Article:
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A weekly show where knowledge junkies get their fix of trivia-tastic information. This week, John looks at words invented by authors.


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Hi, I'm John Green, welcome to my salon, this is Mental Floss on YouTube, and I am a nerd and did you know that Dr. Seuss gets credit for inventing the word nerd? In his 1950 book If I Ran the Zoo, Seuss wrote, "And then, just to show them, I'll sail to Ka-Troo And Bring Back an It-Kutch, a Preep, and a Proo, A Nerkle, a Nerd, and a Seersucker too!"

And that's the first of many words invented by authors that I'm going to share with you today. One note though, these are the first times these words were found in print so it is possible that they were already being used orally, but we can at least credit these authors with being the first known users of the terms.

(Intro)

Charles Dickens coined the term "Flummox" in his first novel, The Pickwick Papers which was published in 1837. Later in his career, Dickens invented the word "Boredom" in his 1853 novel Bleak House. That's funny because that's what Bleak House made me feel when I read it in high school but it turns out that it's actually quite good, I was just kind of an idiot.

The Oxford English Dictionary credits Geoffrey Chaucer with the first known use of the word "Twitter." Of course back then it meant to chirp continuously whereas now, it still kind of means to chirp continuously. Regardless, that word is #old.

JJ Astor didn't invent the word spaceship in his 1894 sci-fi novel A Journey in Other Worlds but he did change its meaning to the one we know today, a spacecraft.

Speaking of authors that have repeating consonants in their name, J. R. R. Tolkien came up with the word "Tween." In The Fellowship of the Ring, he wrote, "At that time Frodo was still in his tweens, as the hobbits called the irresponsible twenties between childhood and coming of age at thirty-three." I guess that makes Denarius a tween...and everyone who works on Mental Floss except for me. Oh my God, I'm so old.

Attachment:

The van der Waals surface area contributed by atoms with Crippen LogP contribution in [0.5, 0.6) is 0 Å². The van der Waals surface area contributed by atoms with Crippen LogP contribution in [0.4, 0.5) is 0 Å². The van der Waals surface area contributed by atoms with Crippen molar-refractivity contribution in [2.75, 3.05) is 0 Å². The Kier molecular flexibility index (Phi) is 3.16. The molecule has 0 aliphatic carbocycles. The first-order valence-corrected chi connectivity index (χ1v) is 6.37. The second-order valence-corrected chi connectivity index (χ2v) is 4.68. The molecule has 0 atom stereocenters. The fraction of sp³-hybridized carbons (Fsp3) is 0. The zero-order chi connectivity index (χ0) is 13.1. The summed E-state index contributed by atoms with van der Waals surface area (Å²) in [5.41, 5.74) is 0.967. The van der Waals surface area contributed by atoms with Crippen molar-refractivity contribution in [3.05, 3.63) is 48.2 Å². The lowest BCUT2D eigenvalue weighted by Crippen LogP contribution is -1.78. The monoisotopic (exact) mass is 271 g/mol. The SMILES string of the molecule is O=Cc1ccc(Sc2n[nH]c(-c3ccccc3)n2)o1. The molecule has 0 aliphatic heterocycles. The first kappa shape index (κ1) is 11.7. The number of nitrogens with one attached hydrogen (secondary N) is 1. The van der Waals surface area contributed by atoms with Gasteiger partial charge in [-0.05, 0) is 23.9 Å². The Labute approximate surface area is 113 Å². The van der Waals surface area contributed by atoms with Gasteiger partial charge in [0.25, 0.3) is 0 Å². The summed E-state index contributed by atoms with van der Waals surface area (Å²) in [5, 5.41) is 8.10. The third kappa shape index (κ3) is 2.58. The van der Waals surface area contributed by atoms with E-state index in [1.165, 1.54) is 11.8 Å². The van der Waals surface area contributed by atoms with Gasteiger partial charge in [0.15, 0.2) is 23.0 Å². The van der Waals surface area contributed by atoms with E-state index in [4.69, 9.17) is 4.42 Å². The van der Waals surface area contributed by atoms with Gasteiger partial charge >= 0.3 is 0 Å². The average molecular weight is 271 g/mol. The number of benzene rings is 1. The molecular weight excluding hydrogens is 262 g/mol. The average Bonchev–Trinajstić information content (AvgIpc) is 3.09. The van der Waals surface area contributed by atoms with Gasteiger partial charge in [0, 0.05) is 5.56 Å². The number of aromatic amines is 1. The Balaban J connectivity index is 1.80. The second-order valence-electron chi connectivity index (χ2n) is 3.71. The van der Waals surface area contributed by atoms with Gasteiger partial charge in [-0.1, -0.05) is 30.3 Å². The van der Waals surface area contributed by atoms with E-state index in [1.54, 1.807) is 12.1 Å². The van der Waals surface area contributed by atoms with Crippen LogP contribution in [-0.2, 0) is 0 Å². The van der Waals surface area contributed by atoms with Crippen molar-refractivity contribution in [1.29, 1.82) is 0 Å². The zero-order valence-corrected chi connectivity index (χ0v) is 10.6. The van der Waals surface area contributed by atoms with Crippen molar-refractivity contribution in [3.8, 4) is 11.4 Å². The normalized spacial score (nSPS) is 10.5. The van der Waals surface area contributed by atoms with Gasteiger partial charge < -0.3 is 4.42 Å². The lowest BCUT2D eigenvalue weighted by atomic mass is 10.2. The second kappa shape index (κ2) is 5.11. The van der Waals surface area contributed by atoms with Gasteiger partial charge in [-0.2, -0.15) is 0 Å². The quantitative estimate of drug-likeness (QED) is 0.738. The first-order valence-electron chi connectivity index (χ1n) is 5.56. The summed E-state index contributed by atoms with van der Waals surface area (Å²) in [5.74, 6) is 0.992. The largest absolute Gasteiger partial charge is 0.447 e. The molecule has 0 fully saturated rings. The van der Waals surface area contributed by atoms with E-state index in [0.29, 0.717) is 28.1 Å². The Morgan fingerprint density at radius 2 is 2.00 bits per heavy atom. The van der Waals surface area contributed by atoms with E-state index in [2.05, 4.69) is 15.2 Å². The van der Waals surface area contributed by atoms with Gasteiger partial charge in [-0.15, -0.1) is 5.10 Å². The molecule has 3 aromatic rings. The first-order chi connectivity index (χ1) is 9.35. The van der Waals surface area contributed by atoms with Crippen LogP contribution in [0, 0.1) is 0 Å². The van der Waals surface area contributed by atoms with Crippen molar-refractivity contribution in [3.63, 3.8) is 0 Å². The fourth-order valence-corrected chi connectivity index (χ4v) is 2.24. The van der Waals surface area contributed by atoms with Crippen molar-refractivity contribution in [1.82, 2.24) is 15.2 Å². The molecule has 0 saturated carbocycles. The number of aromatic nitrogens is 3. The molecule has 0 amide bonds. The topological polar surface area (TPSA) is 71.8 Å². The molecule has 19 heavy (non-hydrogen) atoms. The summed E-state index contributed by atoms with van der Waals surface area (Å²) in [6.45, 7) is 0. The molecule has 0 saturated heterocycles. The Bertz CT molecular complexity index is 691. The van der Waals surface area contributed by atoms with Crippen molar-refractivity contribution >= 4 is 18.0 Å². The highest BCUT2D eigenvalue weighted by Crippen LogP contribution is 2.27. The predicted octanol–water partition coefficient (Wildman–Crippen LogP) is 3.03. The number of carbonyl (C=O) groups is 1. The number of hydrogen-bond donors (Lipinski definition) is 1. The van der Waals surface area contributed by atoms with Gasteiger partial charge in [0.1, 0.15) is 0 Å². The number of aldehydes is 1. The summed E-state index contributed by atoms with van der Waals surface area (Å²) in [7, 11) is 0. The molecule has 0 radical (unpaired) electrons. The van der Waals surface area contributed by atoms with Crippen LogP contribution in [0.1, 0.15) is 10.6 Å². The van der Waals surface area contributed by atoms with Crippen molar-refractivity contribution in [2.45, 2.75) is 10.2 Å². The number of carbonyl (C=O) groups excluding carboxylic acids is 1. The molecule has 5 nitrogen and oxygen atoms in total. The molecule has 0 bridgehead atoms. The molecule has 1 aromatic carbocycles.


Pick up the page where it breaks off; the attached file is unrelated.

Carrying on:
The word "Serendipity" was first used by Horace Walpole in 1754; he was writing a letter and coined the term which was inspired by a Persian fairy-tale, The Three Princes of Serendip.
In Through the Looking Glass, Lewis Carroll invented the word "Chortle."

The word "Blatant" is first found in Edmund Spenser's 1596 poem, The Fairy Queen. In the poem, the blatant beast is a monster with iron teeth and a thousand tongues.

The poet Samuel Taylor Coleridge who lived from 1772-1834 invented many words including "Bisexual," "Psychosomatic," and "Narcissism." Oh, we have a narcissist, beaded Walter White!

Speaking of dead English poets, in John Milton's Paradise Lost, the capitol of Hell is called "Pandæmonium," which gave us our word for - you guessed it - pandemonium.
In the 1958 poem, The Ghost's Leavetaking, Sylvia Plath invented the word "Dreamscape."

"Yahoo" is a race of brutish people in Jonathan Swift's novel Gulliver Travels and then the world adopted it to mean essentially the same thing. Or that company you used for your email until Gmail.

The word "Beep" is first found in print in a 1951 Arthur C. Clarke novel The Sands of Mars.

And speaking of science fiction, we can thank the genre for the word "Cyberspace." Like throughout the 80s, the word was used in novels; in 1982 the William Gibson short story Burning Chrome used the term to mean what we know it as today: communication between a network of computers.

Tintinnabulation was Edgar Allan Poe's word for the sound of ringing bells in his 1848 poem, The Bells. Though you probably don't hear this one regularly, it is in the dictionary.

"Utopia" was Sir Thomas More's 1516 book about the society of a fictional island. This is why we now describe ideal societies as utopias.